Histories of Memories
by Shome Dasgupta
Belle Point Press, 2023
Reviewed by Diane Gottlieb
“Memory can be fickle and can be misleading—either way, however lacking it can be, in its dearth there is a truth that leads to multiple sensations, spanning spectrums of a universe found in a mind,” writes Shome Dasgupta in “In the Shadow of a Bird,” just one of the gorgeous pieces in his collection of shorts called Histories of Memories (Belle Point Press). As a writer of creative nonfiction, I deeply relate to the “fickle” quality of memory Dasgupta describes. Memory truly is a slippery thing. Just as you think you have a grasp on it, it shapeshifts, morphing and blending the boundaries between what one recalls and what one misremembers or imagines. Yet, memory is what we have of our pasts, and the responsibility of making meaning—and beauty—from those scattered shards of remembrance is a responsibility that Dasgupta holds dear.
So how does one find one’s way into the world of memory? For Dasgupta, like for many of us, a rich pathway is music. Throughout the book Dasgupta includes references to bands or songs that are indelibly linked to specific memories. “Listen to Track #10” is one of several such reflections. In the piece, Dasgupta pairs important moments in the life span of a love relationship with specific songs and musical artists that elicit memories of those moments. In the wide variety of musical styles and artists represented in the piece—from Radiohead to Spice Girls—Dasgupta mirrors the various turns relationships can take.
Music is not the only influence Dasgupta pays homage to in this collection. Present also are his brother, parents, other writers, films, and marigolds, hummingbirds, even dead cows along the road. It’s place and time that ignite Dasgupta’s recall in “Excerpts from my Memory,” a hermit crab essay that lists cities and countries, along with the dates he was there. Beneath each, Dasgupta includes a snippet of memory that has stuck. Some are seemingly random remembrances; others are stunning tributes to people he loves. Dasgupta’s reverence for the past and for his elders is incredibly moving. Under the heading “Kolkata India, 2003,” he writes, “My grandfather no longer used his typewriter—he stayed in bed for most of the time. His library was my imagination, and I started using his typewriter just so he could remember the sounds of his own imagination.”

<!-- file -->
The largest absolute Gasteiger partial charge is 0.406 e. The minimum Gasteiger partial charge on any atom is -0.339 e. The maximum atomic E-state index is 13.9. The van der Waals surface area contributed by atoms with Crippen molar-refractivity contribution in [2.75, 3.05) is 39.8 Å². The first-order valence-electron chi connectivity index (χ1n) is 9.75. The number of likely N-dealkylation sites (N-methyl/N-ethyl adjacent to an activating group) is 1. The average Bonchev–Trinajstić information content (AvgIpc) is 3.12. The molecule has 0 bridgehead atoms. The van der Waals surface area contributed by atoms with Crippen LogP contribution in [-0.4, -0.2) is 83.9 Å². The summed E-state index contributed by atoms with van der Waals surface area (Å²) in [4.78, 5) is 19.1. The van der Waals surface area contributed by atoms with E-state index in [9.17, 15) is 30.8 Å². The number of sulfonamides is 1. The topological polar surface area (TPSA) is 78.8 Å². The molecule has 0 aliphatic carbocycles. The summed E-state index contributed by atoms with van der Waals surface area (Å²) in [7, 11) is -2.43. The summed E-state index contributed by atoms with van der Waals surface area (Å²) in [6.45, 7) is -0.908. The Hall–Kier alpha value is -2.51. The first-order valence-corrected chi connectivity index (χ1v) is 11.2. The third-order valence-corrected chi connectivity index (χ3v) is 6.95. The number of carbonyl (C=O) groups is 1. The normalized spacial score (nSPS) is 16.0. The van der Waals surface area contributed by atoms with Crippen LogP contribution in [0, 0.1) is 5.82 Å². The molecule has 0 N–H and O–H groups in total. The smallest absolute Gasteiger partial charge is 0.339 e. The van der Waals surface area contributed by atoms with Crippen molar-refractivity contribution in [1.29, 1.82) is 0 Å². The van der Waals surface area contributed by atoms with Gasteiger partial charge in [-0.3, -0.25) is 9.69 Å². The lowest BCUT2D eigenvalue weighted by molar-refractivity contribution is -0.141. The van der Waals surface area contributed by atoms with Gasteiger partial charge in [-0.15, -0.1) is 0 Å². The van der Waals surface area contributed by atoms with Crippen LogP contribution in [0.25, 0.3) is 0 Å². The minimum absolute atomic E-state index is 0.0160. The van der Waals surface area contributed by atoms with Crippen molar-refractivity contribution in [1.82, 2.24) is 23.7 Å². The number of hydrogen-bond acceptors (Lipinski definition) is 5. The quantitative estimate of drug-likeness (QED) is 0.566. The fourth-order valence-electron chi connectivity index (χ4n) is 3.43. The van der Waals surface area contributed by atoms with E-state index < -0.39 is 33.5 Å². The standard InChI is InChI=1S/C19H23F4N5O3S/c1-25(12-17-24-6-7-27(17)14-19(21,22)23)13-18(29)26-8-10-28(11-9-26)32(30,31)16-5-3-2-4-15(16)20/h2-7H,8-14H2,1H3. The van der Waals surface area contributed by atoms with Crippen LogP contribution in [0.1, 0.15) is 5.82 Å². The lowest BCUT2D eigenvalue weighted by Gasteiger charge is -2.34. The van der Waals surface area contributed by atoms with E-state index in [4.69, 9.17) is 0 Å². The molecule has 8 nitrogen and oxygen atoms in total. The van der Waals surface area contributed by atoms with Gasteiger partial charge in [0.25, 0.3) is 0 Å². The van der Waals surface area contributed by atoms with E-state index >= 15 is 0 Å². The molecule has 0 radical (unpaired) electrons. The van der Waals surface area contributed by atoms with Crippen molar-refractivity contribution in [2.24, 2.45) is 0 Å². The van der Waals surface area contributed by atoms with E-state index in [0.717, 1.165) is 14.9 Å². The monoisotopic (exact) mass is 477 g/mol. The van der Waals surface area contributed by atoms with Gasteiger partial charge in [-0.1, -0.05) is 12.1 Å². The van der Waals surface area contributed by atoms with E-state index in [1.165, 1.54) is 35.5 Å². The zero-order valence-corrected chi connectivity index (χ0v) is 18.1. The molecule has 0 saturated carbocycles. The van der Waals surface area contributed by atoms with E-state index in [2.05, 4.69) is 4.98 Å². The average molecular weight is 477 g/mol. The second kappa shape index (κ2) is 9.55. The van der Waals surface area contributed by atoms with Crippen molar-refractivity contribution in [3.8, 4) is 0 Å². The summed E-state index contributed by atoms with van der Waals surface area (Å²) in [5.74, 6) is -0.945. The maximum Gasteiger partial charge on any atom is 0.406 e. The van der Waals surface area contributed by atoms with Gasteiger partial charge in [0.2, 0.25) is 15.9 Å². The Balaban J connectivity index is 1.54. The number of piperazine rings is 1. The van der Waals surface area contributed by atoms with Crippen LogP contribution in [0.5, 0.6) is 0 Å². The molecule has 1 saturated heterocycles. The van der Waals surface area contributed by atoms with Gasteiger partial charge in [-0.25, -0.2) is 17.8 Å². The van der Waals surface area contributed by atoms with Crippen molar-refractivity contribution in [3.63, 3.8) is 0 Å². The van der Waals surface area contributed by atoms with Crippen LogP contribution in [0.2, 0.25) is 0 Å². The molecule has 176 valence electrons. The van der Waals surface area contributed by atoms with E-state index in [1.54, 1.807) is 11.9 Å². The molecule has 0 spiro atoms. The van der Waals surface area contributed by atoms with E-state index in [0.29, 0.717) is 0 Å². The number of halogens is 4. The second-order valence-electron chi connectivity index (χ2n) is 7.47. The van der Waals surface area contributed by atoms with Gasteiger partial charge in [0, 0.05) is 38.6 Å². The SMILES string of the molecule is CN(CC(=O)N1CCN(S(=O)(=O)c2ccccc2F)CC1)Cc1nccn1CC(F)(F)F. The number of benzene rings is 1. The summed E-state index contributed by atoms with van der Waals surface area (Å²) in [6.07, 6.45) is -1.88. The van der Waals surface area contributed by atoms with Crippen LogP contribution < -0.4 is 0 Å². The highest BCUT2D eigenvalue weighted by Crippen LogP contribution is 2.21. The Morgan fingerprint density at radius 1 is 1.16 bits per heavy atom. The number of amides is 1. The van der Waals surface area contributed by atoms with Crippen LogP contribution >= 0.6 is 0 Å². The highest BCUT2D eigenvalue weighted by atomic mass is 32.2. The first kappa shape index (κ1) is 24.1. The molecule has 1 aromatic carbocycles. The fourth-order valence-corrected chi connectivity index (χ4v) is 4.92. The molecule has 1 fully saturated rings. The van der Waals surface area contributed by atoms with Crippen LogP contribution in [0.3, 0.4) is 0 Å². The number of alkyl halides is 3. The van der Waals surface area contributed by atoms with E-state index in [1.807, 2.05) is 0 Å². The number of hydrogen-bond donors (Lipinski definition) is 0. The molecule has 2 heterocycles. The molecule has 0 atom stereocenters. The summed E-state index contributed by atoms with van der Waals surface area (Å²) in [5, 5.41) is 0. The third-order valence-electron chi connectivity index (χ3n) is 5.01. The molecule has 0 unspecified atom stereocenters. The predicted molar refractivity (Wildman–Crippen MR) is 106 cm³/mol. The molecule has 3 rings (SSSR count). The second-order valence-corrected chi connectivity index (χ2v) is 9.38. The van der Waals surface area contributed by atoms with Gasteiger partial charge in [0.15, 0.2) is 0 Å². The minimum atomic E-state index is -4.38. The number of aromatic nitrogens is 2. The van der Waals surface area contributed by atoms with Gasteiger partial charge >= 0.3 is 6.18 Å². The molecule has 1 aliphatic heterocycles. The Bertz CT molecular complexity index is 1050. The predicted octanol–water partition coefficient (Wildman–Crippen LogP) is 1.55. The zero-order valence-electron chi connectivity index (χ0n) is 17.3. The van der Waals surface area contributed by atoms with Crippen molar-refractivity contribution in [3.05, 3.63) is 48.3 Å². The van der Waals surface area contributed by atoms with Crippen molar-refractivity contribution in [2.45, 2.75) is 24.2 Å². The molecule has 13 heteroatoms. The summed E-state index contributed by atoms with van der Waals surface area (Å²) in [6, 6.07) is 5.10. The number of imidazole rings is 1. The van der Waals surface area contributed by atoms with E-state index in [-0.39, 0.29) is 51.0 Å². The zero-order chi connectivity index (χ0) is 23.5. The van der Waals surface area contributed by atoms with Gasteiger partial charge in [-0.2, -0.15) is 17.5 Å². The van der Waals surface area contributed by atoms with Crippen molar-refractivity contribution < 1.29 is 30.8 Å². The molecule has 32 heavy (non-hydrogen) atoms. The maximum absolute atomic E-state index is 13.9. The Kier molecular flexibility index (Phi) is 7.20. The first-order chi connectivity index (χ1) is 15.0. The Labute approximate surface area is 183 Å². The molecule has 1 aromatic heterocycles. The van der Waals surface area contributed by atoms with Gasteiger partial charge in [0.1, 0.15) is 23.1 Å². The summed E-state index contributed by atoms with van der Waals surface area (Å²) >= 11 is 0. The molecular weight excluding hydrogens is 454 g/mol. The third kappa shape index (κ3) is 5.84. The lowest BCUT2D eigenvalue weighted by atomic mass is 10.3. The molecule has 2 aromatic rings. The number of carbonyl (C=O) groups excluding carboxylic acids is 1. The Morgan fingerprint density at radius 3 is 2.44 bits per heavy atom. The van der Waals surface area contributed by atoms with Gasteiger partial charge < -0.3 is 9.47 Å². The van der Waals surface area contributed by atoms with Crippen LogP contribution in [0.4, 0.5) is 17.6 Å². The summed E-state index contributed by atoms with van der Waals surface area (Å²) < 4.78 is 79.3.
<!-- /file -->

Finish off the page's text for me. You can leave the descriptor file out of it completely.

Dasgupta’s generosity thrums on every page. And just as one memory may blend into the next, Dasgupta blends genres and forms in Histories of Memories. He, indeed, spans “spectrums of a universe found in a mind.” Several more traditional short essays sit next to speculative pieces, the ghosts of one visiting the other, as tectonic plates (yes, he writes of tectonic plates!) rumble. The sounds and textures combine and spin to a gorgeous lyrical effect. Fiction, nonfiction, speculative, poetry, prose, prose/poetry—the labels are irrelevant; it is only the music in his words that matter.
Dasgupta is fearless in his approach to difficult topics, yet he is gentle, thoughtful, and wise. Several of the pieces deal with addiction, such as “A Vague Recollection from 111 Liberty Avenue,” which begins with this: “My first night in rehab, I was put in a room with a heroin addict.” This roommate paced and grunted all night in the dark, frightening Dasgupta. Yet, when he learned the next day that the man had jumped the fence and left—even though admittance was voluntary and all patients were free to leave any time they wished—Dasgupta recalls missing him: “I wouldn’t recognize him if we were to cross each other’s paths—I hope every day, that he made it … That’s what recovery is all about—hoping, praying, wishing that we all will make it whether we know each other or not.” As their differences fade, Dasgupta’s wish will remain, always.
Addiction, loss, love, memory. Dasgupta seeks through these essays a deeper understanding of all these. He also yearns for connection. In “Say Hi,” one of the more traditionally structured pieces in the book, Dasgupta explores how he came to writing and why. He speaks to his mission as a creative and to his methods, his rhyme and his reason. The result is a piece filled with both rhyme and reason and with wisdom and grace: “The magical, the solitude, the attempts to reach out and communicate as a way to make some kind of sense or observation of wat is going on around us, whether grounded in reality or in a ghost world … this wonder and waving, the unwound and the wounded, . . . I strive to recreate these spectrums in an attempt to say hi.”
Through the exploration of memory in its many shapes and forms, Dasgupta holds pain and beauty as both separate and inseparable elements of life: “I find myself missing my family’s origins—India, where the dogs of the streets teach us about humility and survival, perhaps, letting us know that there is something holy in the dirt.” There is much that feels holy in this collection, beside and including Dasgupta’s humor, humility, and song. Histories or Memories is a stunning book. Dasgupta’s effort to “say hi” is a gift to his readers, and it is our joy when we ask him to stay awhile.